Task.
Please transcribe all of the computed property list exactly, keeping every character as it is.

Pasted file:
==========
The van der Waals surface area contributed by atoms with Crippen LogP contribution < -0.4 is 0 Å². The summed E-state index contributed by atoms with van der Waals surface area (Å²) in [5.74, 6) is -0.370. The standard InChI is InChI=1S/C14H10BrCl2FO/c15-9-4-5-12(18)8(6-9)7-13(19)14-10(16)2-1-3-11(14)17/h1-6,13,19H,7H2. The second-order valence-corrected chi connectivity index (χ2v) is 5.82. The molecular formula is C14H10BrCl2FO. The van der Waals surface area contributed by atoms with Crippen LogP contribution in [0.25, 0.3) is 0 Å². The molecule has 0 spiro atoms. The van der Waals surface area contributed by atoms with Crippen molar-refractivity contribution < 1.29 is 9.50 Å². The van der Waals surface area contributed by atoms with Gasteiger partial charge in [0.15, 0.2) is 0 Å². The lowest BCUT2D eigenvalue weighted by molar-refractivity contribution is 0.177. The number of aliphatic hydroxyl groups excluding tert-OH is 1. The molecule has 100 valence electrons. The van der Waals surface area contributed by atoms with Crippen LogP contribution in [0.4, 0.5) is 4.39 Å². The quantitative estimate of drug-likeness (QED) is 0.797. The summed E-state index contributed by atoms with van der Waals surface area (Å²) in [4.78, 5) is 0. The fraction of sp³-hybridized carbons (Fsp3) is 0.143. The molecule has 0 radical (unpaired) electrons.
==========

The van der Waals surface area contributed by atoms with Crippen LogP contribution < -0.4 is 0 Å². The summed E-state index contributed by atoms with van der Waals surface area (Å²) in [5.74, 6) is -0.370. The standard InChI is InChI=1S/C14H10BrCl2FO/c15-9-4-5-12(18)8(6-9)7-13(19)14-10(16)2-1-3-11(14)17/h1-6,13,19H,7H2. The second-order valence-corrected chi connectivity index (χ2v) is 5.82. The molecular formula is C14H10BrCl2FO. The van der Waals surface area contributed by atoms with Crippen LogP contribution in [0.25, 0.3) is 0 Å². The molecule has 0 spiro atoms. The van der Waals surface area contributed by atoms with Crippen molar-refractivity contribution < 1.29 is 9.50 Å². The van der Waals surface area contributed by atoms with Gasteiger partial charge in [0.15, 0.2) is 0 Å². The lowest BCUT2D eigenvalue weighted by molar-refractivity contribution is 0.177. The number of aliphatic hydroxyl groups excluding tert-OH is 1. The molecule has 100 valence electrons. The van der Waals surface area contributed by atoms with Crippen LogP contribution in [0.4, 0.5) is 4.39 Å². The quantitative estimate of drug-likeness (QED) is 0.797. The summed E-state index contributed by atoms with van der Waals surface area (Å²) in [4.78, 5) is 0. The fraction of sp³-hybridized carbons (Fsp3) is 0.143. The molecule has 0 radical (unpaired) electrons.